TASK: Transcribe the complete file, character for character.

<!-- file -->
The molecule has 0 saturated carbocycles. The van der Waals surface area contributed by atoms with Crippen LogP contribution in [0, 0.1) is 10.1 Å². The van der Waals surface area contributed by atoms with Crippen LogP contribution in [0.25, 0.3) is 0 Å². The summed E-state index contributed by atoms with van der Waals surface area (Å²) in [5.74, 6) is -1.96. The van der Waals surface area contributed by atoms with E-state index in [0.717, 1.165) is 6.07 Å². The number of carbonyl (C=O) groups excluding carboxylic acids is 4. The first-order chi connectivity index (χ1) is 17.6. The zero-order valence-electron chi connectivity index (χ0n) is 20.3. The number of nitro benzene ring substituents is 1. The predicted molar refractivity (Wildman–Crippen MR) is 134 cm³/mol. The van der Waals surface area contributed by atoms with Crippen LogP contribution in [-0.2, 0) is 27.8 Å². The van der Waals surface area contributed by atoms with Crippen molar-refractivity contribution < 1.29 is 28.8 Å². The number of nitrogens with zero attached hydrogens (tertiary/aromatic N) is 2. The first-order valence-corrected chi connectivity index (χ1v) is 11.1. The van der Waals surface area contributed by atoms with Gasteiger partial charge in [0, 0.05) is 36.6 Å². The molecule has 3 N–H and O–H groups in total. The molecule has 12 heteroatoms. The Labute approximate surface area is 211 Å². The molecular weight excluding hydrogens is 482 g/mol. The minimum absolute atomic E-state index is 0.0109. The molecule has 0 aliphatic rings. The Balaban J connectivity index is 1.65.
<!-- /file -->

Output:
The molecule has 0 saturated carbocycles. The van der Waals surface area contributed by atoms with Crippen LogP contribution in [0, 0.1) is 10.1 Å². The van der Waals surface area contributed by atoms with Crippen LogP contribution in [0.25, 0.3) is 0 Å². The summed E-state index contributed by atoms with van der Waals surface area (Å²) in [5.74, 6) is -1.96. The van der Waals surface area contributed by atoms with E-state index in [0.717, 1.165) is 6.07 Å². The number of carbonyl (C=O) groups excluding carboxylic acids is 4. The first-order chi connectivity index (χ1) is 17.6. The zero-order valence-electron chi connectivity index (χ0n) is 20.3. The number of nitro benzene ring substituents is 1. The predicted molar refractivity (Wildman–Crippen MR) is 134 cm³/mol. The van der Waals surface area contributed by atoms with Crippen LogP contribution in [-0.2, 0) is 27.8 Å². The van der Waals surface area contributed by atoms with Crippen molar-refractivity contribution < 1.29 is 28.8 Å². The number of nitrogens with zero attached hydrogens (tertiary/aromatic N) is 2. The first-order valence-corrected chi connectivity index (χ1v) is 11.1. The van der Waals surface area contributed by atoms with Gasteiger partial charge in [0, 0.05) is 36.6 Å². The molecule has 3 N–H and O–H groups in total. The molecule has 12 heteroatoms. The Labute approximate surface area is 211 Å². The molecular weight excluding hydrogens is 482 g/mol. The minimum absolute atomic E-state index is 0.0109. The molecule has 0 aliphatic rings. The Balaban J connectivity index is 1.65.